Every year, deep vein thrombosis (DVT) affects about one in every 1000 people in the UK, but it is important to know that venous thromboembolism (VTE) is largely a disease of hospitalised patients. Large studies have shown that the incidence of VTE in patients who are or who have recently been discharged from hospital are about 100 times greater than the incidence found in the community.
Anyone can develop a DVT, but there are a number of well-known factors that can increase the risk. Increasing age is a persistent and well-known risk factor for VTE, with patients over 60 years at higher risk. Another persistent risk factor is ‘thrombophilia’—the increased tendency to develop blood clots due to an abnormality in the clotting system of the body. Some risk factors are temporary, for example surgery. If an otherwise healthy person has surgery, the risk associated with the operation soon passes.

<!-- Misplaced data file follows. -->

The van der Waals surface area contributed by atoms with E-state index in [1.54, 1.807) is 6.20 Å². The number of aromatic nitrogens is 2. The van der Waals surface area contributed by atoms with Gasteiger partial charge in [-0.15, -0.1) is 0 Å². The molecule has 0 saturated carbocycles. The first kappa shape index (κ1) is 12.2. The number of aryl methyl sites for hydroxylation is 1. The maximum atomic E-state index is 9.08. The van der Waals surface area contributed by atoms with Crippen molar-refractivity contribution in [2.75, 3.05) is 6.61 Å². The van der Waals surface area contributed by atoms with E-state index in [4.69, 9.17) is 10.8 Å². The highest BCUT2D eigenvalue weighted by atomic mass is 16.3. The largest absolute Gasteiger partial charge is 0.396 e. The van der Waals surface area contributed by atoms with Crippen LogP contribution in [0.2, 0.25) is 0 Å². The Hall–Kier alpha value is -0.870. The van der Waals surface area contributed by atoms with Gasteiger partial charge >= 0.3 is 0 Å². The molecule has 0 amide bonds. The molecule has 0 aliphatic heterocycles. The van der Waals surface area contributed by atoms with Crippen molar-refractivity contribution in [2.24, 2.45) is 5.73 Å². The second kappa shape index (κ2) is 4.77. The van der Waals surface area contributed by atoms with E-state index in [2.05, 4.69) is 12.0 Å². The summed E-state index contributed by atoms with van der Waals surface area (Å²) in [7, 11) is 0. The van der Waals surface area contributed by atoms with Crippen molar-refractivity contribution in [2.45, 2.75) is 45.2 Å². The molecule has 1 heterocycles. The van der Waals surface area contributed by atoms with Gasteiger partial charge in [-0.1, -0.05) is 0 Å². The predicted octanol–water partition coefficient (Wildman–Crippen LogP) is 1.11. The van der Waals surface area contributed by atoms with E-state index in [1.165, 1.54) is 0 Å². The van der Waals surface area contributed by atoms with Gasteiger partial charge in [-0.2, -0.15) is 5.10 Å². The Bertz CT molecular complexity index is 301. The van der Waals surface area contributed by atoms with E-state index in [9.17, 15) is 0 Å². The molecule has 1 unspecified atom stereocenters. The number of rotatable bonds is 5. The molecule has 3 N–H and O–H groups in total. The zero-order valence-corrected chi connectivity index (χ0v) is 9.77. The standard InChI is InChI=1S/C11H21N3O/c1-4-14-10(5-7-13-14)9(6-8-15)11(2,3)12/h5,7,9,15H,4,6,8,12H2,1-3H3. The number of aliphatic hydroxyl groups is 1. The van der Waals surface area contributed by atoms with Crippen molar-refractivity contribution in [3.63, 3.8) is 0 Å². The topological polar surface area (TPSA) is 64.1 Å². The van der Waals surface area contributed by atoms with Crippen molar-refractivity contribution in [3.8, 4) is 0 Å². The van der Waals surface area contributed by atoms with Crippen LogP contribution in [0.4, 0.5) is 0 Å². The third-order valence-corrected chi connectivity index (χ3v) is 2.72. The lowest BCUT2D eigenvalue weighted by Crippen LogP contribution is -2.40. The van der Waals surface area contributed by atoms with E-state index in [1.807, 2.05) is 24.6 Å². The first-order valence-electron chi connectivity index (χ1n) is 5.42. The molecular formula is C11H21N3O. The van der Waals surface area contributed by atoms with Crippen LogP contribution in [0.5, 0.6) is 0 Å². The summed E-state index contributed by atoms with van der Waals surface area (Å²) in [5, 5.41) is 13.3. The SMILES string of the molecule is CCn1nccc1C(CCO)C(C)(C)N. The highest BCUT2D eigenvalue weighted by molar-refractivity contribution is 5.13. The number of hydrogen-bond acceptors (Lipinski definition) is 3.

The more risk factors present, the greater the risk of developing a VTE. In this section, you can learn more about what these factors are and why they increase thrombosis risk.